Date of Award
Director of Thesis
In the United States 29.1 million people have diabetes, or 1 out of every 11 people. The rate of new cases of diagnosed diabetes has begun to fall, but the numbers are still very high. 86 million people are living with prediabetes, a serious health condition that increases a person’s risk of developing type 2 diabetes mellitus (T2DM) and other chronic diseases (1). Unfortunately, 90% of those 86 million people are unaware that they are at risk. The health and economic costs for both types of diabetes are enormous: more than 20% of health care spending is committed to people with diagnosed diabetes. Type 2 diabetes is characterized by an inability to use insulin, a hormone released by the pancreas in response to feeding, properly. Under normal circumstances insulin allows glucose to enter cells, where it can be used for energy production. When the body cannot use insulin effectively, glucose accumulates in the blood and pervades tissues that do not require insulin for glucose uptake, including the retina, kidneys and nerves. High blood sugar levels can lead to heart disease, stroke, blindness, kidney failure and the amputation of toes, feet, or legs as a result of cumulative damage over time. Diabetes was the seventh leading cause of death in the United States in 2013, and is the leading cause of kidney failure, lower-limb amputations and adult-onset blindness (1).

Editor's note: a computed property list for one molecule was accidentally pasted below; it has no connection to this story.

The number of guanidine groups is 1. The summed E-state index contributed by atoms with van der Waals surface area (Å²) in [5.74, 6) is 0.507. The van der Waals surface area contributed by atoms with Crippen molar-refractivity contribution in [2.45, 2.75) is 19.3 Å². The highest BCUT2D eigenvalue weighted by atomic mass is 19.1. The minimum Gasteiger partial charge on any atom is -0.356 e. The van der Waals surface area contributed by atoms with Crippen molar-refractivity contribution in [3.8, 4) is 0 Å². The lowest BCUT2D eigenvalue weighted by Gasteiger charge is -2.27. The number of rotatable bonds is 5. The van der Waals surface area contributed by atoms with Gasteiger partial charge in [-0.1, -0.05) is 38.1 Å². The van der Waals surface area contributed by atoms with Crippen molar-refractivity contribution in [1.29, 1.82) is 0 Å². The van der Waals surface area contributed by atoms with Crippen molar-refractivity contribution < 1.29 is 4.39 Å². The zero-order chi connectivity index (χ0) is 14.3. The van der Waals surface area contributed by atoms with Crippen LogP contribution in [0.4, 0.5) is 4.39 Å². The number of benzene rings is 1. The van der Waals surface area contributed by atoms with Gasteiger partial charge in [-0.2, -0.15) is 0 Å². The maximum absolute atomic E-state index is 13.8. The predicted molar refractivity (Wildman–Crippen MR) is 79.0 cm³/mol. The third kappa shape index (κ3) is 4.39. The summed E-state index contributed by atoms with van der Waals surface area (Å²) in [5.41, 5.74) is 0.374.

Jacobs, Dominique, "The Turnover of Succinated Proteins in the Adipocyte for the Treatment of Diabetes" (2017). Senior Theses. 169.